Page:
What to Know Before Creating Your First Expert Essential Oil Blend

Blending is as easy as rolling off a log (a cedar-wood log, probably). You can create essential oil blends by combining a few drops of your favorite single essential oils. Use your personalized blend in a diffuser full strength, or dilute it with a neutral carrier oil like Fractionated Coconut, and use it topically. It’s literally that easy.

We’ll help you understand why you should consider blending, what to know before creating your own blends and how to find the inspiration to create personalized blends. Let’s explore all of that.

Create something personal

Blending is incredible because gives you control over the purpose of the blend. (Are you looking for something energizing, or something to calm you down?) And blending gives you control over the ratio of the oils in the mix. (Do you want more Tansy? Less Sandalwood?)

It also gives you the ability to create personalized blends you just can’t get online. (A blend for golfing angst? Sure. For mid-morning naps? Yup. For Netflix binging? Absolutely.)

But blending can get more complicated once you venture away from basic combinations, or add more oils to the mix. Multiple scents combine in complicated ways … some good, some extraordinary, and some … shall we say … funky. Truth be told, blends don’t have to smell nice to be effective … their health properties are independent of their aromatherapy potential.

But if you, like most people, prefer good smells to bad ones, then there are a few tricks you can use to help your blends come together in a balanced, whole, and engaging way.

When you are learning to blend essential oils, less is more.

Keep the number of oils you are using to two or three. Keep written notes of what works well and what doesn’t. Diffusers are a great way to experiment. They let you mix blends in tiny batches so that you can experiment with your precious oils and get the full effect of the blend without wasting. And if you happen to hate the blend, it’s no problem to rinse out the diffuser and begin again.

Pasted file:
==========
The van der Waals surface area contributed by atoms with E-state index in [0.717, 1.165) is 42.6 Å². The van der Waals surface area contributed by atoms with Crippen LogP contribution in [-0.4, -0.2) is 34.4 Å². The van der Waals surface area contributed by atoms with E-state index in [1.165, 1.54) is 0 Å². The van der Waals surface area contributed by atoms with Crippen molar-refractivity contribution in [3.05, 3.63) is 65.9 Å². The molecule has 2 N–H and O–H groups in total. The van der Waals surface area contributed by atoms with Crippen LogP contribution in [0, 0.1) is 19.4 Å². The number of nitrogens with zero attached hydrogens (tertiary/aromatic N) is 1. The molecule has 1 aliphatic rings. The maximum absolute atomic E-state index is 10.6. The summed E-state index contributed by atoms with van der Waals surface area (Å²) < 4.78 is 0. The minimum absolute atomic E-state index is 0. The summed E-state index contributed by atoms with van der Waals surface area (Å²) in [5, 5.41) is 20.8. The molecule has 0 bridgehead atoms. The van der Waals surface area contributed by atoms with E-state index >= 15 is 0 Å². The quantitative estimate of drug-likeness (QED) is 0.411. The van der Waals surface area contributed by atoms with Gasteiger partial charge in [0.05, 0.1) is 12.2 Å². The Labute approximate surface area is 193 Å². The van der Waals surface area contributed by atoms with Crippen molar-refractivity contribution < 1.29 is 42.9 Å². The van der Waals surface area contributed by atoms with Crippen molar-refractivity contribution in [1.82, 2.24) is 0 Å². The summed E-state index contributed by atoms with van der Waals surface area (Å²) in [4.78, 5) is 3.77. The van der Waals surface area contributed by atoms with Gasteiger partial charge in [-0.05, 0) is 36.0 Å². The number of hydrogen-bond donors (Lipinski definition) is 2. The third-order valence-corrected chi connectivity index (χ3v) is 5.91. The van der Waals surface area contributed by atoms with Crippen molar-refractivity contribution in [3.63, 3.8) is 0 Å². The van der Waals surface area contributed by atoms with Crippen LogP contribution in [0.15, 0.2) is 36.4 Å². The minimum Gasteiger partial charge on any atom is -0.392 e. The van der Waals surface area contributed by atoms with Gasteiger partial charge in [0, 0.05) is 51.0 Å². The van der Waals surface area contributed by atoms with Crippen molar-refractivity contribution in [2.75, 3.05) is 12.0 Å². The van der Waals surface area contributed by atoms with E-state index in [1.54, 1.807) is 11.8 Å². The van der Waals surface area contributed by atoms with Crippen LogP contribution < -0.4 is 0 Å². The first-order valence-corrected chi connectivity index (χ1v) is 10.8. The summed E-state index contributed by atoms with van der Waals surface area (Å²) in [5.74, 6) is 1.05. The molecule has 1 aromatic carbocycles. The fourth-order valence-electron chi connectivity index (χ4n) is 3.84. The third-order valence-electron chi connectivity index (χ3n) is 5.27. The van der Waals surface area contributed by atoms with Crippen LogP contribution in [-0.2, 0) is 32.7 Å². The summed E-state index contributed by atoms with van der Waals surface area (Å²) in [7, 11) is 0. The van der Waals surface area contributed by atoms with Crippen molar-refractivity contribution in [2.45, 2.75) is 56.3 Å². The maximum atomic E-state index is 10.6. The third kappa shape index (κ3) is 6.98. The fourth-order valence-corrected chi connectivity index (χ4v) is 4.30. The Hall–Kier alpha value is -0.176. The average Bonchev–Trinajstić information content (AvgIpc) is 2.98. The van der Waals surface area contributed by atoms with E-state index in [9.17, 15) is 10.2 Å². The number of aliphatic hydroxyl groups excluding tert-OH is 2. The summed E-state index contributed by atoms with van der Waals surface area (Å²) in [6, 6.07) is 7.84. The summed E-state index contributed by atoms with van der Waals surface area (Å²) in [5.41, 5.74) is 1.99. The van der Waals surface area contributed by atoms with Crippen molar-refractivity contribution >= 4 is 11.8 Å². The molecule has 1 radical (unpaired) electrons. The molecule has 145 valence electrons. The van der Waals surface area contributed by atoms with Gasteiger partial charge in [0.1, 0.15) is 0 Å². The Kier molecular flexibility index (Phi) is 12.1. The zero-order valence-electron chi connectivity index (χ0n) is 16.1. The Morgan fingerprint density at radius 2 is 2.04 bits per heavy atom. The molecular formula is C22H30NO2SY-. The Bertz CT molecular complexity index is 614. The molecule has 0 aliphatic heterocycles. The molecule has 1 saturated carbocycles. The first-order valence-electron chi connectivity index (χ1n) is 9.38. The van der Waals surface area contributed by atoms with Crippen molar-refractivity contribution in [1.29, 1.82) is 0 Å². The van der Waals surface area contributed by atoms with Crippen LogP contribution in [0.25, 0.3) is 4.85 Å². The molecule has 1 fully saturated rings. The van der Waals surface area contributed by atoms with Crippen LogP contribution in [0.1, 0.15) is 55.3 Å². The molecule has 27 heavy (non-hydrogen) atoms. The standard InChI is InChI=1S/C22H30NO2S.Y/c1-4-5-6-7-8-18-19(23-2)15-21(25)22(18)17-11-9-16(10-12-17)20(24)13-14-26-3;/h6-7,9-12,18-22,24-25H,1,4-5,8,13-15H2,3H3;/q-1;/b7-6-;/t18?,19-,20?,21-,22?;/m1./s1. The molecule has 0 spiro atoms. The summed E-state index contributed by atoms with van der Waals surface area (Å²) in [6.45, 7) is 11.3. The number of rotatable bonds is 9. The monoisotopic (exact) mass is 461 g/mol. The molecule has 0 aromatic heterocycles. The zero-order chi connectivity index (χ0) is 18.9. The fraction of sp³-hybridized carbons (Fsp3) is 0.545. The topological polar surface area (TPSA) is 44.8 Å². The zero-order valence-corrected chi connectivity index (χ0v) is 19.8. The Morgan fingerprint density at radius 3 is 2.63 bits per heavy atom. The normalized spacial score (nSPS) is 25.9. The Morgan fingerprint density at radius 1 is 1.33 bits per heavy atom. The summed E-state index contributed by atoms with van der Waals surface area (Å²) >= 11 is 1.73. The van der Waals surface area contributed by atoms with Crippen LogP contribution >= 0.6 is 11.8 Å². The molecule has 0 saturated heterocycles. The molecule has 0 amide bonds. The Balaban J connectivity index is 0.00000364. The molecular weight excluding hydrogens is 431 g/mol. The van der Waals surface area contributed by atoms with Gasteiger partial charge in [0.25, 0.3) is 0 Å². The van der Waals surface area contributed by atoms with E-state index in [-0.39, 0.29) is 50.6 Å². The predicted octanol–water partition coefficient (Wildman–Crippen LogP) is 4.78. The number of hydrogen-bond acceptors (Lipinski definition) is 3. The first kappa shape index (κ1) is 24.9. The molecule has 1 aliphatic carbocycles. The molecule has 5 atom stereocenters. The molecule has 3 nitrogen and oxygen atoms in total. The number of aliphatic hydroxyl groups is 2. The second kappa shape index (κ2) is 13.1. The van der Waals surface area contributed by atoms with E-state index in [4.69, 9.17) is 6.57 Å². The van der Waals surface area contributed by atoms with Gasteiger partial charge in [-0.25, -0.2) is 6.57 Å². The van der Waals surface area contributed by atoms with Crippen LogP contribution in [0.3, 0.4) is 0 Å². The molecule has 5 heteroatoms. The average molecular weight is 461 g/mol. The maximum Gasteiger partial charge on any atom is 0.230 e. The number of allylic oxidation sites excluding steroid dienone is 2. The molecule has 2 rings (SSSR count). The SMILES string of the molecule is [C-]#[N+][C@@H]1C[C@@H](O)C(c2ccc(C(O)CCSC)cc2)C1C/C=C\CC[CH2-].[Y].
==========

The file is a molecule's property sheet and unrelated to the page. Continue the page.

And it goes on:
What to consider before

Have you noticed that some blends smell “whole?” How can you achieve that big–picture balance? There are two factors the professionals consider when creating a blend: the oil group, and the note.

Fragrances are divided into groups based on common chemical constituents: floral, (such as lavender), woodsy (cedarwood), earthy (vetiver), herbaceous (rosemary), minty (peppermint), medicinal (eucalyptus), spicy (clove), oriental (ginger), and citrus (sweet orange). You can combine two oils from the same group to support each other. You can also combine oils from different groups to create a complementary aroma. You’ll find that some groups are compatible, and other groups are better left uncombined.

The second factor of a well-made scent is the “note.” Essential oil singles are categorized into top, middle, or base notes. But in reality, every oil contains all three notes in various strengths.

The first impression you get from the aroma is the top note, which tends to be sharp and fleeting — top notes evaporate completely in 2 to 24 hours. Next is the middle note, or “bouquet.” These slightly larger and more stable molecules linger longer than top notes. They evaporate in about two days, depending on how they are delivered. The third category, base notes, are large, relatively stable molecules that hum in the background until the top and body notes have faded into the sunset. Base notes are warm, grounding, and give blends their staying power.

To create a blend that smells whole, you have to consider the balance of the notes. If you add too much of a top note, it will overpower and assaults the senses. Too little base note makes the aroma seem unsubstantial. Too much middle note and the aroma feels flat. Once you’ve decided what oils to use in your blend try this ratio – 30:50:20. Use 30 percent of the top note oil, 50 percent of the middle, and 20 percent of a base.

How it Might Work

Here’s an example of how you might be inspired to create a personalized blend.

Say you want to diffuse something to help your teenager release stress before bedtime … and you want it to smell good. First, you do a web search for “essential oils for relaxation and sleep,” and come up with the following: lavender, bergamot, geranium, rosemary, sandalwood and frankincense. Lavender and bergamot are top notes, geranium, and frankincense middle, and sandalwood is a base. Since you know that your daughter likes the smell of lavender (a floral), and it blends will with citrus and woodsy oils, you add the following blend in a diffuser:

  • 3 drops lavender (30 percent top note)
  • 3 drops frankincense and 2 geranium (50 percent middle note)
  • 2 drops sandalwood (20 percent base note)

These rules aren’t set in stone. The charm of working with essential oils is the flexibility and control you have to create your own solutions. This is just a starting point.

The best way to learn what’s going to work for you is to jump in and try it for yourself. You might have a few flops (we all do), but keep at it and you’ll soon discover how flexible, powerful, effective, and personalized your own aromatherapy blends can be.

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Written by Jared

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